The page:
President Trump meets with outgoing U.S. Ambassador to the United Nations Nikki Haley in the Oval Office on Tuesday. (Evan Vucci/AP)

The sudden resignation Tuesday of U.N. Ambassador Nikki Haley is still a mystery. Her departure after less than two years on the job, just weeks before the midterms, and her lack of any evident next step all raise the question of why she is going, and why now.

We have no idea if her abrupt decision was somehow connected to her ethics woes. But they are substantial, and she departs with her once-spotless reputation badly tarnished. As our watchdog group has documented, Haley has, over the course of her tenure in the Trump administration, exemplified the ethical problems that have afflicted it from the president on down. Indeed, her resignation became public a day after we filed our latest of several complaints against her, this one to the inspector general of the State Department. Her resignation letter was officially dated Oct. 3, though, several days before the complaint was filed. And we have no reason beyond proximity to wonder if her announcement was related to our complaint.

Whatever the explanation of the timing, her resignation exemplifies how President Trump’s own disrespect for government ethics has spread throughout his administration. Like Scott Pruitt at the Environmental Protection Agency, Tom Price at the Department of Health and Human Services and David Shulkin at the Department of Veterans Affairs, Haley did not live up to the ethical standards her powerful, highly visible position requires.

Instead, her conduct reveals a disregard for our most basic ethics laws — in her case, ethics regulations governing gifts to officials and the Hatch Act limiting her political activity. These are not mere technicalities: They were put in place to curb the ability of special interests to influence policy through gratuities and to prevent the abuse of government positions for partisan politics. As the U.N. ambassador — as anyone holding public office should do — Haley should have held herself to a higher ethical standard and avoided any semblance of impropriety. She did not.

Haley accepted flights on private planes likely worth tens of thousands of dollars from several businesspeople who had supported her past campaigns, which could violate ethics rules and standards. In doing so, she risked creating at least the appearance that she sold access to the highest level of American foreign policy to businesses that had donated to her campaign for governor. Like Pruitt’s notorious luxury condo rental that he priced at $50 a night, far below market rates, Haley reported the value of her flights on these private jets at only hundreds of dollars apiece. That strains credulity when flights on private jets routinely cost far more.

Haley could argue that these flights were given to her exclusively because of her personal friendship with each businessperson. That is, indeed, one of the exemptions to the federal ethics regulations. But there are significant reasons to doubt that argument. These were no mere social friends who gave her these flights. They were businesspeople who had donated, in total, around $40,000 to her gubernatorial campaign.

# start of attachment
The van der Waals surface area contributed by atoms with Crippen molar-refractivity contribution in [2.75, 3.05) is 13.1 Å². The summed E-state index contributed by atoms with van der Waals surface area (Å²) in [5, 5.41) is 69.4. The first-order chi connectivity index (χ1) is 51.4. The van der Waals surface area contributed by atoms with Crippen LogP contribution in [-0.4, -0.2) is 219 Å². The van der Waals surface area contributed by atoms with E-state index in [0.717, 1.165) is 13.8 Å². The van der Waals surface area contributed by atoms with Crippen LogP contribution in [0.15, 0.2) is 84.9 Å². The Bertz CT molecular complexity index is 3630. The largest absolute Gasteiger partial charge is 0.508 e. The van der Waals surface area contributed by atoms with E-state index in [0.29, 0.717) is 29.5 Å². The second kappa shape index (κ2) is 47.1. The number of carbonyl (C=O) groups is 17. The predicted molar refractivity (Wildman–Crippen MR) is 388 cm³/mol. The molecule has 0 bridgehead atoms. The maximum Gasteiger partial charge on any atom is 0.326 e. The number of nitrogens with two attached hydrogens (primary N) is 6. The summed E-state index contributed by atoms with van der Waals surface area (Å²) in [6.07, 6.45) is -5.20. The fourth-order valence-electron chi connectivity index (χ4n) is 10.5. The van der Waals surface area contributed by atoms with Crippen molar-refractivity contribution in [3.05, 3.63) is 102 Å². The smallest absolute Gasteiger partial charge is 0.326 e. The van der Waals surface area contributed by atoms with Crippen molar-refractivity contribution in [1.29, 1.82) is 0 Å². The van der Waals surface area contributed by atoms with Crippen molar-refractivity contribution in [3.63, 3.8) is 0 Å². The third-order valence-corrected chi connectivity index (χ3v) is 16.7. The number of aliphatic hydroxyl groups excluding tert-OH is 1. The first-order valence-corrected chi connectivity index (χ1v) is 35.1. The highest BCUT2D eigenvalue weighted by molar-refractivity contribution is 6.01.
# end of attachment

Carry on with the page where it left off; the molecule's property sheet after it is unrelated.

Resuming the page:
Moreover, many of her flights were on aircraft owned by the donors’ companies, and it is unclear whether the executives repaid the companies for the full value of the flights. The failure to do so would make the flight cost directly attributable to the businesses, rendering the personal gift exemption void. It hardly seems that Haley chose to respect the principle (enshrined in our ethics rules) that those in positions of power should, for the good of the country’s institutions, avoid even the appearance of impropriety.

Haley was also among the first of many Trump appointees to misuse their official authority to advance a partisan candidate in an ongoing election. That conduct is expressly prohibited by the Hatch Act, enacted by Congress to prevent the use of government office for political gain. She was eventually reprimanded by the Office of Special Counsel for using her official Twitter account to advocate for a political candidate. The Hatch Act is an important tool in protecting our democratic institutions from being unduly politicized — though, admittedly, protecting democratic institutions has not been high on this administration’s list of priorities. By virtue of her position, Haley should have been particularly aware of the damage these kinds of transgressions can do internationally. Officials who ignore basic ethical principles harm the country’s ability to model democracy to the rest of the world.

Haley’s obsequious performance during her resignation announcement underscored this president’s complete personal sway over his administration. She entered the job as a former adversary of Trump’s, and she showed an independent streak while serving. That was not in evidence as she praised the president, sang the unseen “genius” of his son-in-law, Jared Kushner, and declared that “the U.S. is respected.” The president’s disdain for ethical values, which Haley has regrettably emulated, has helped make the opposite true.

While Haley may be departing the Cabinet, the miasma of corruption remains. It has become endemic, seeping out from the president himself and spreading throughout his political appointees. Not even Haley, with her once-sterling credentials, could avoid it.

There are very few who can.